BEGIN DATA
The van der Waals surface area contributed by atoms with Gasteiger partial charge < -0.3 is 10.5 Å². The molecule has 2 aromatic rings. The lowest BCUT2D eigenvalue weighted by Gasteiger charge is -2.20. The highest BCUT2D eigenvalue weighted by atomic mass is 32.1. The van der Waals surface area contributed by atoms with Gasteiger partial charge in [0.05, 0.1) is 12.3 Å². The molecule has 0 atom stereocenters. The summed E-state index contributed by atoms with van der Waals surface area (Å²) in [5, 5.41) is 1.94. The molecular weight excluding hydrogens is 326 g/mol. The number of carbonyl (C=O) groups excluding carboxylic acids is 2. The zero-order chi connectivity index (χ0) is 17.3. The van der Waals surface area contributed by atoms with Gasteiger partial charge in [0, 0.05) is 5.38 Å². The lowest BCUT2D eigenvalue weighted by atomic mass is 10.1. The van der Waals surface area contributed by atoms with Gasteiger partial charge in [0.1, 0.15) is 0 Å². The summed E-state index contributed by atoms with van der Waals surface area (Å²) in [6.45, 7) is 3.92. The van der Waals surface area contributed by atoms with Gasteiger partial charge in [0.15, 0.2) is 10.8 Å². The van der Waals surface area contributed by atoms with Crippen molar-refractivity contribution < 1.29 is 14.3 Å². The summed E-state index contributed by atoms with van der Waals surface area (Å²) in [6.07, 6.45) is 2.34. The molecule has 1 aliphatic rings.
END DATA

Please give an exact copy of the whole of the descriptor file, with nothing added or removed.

The van der Waals surface area contributed by atoms with Gasteiger partial charge < -0.3 is 10.5 Å². The molecule has 2 aromatic rings. The lowest BCUT2D eigenvalue weighted by Gasteiger charge is -2.20. The highest BCUT2D eigenvalue weighted by atomic mass is 32.1. The van der Waals surface area contributed by atoms with Gasteiger partial charge in [0.05, 0.1) is 12.3 Å². The molecule has 0 atom stereocenters. The summed E-state index contributed by atoms with van der Waals surface area (Å²) in [5, 5.41) is 1.94. The molecular weight excluding hydrogens is 326 g/mol. The number of carbonyl (C=O) groups excluding carboxylic acids is 2. The zero-order chi connectivity index (χ0) is 17.3. The van der Waals surface area contributed by atoms with Gasteiger partial charge in [0, 0.05) is 5.38 Å². The lowest BCUT2D eigenvalue weighted by atomic mass is 10.1. The van der Waals surface area contributed by atoms with Gasteiger partial charge in [0.1, 0.15) is 0 Å². The summed E-state index contributed by atoms with van der Waals surface area (Å²) in [6.45, 7) is 3.92. The van der Waals surface area contributed by atoms with Gasteiger partial charge in [0.15, 0.2) is 10.8 Å². The van der Waals surface area contributed by atoms with Crippen molar-refractivity contribution < 1.29 is 14.3 Å². The summed E-state index contributed by atoms with van der Waals surface area (Å²) in [6.07, 6.45) is 2.34. The molecule has 1 aliphatic rings.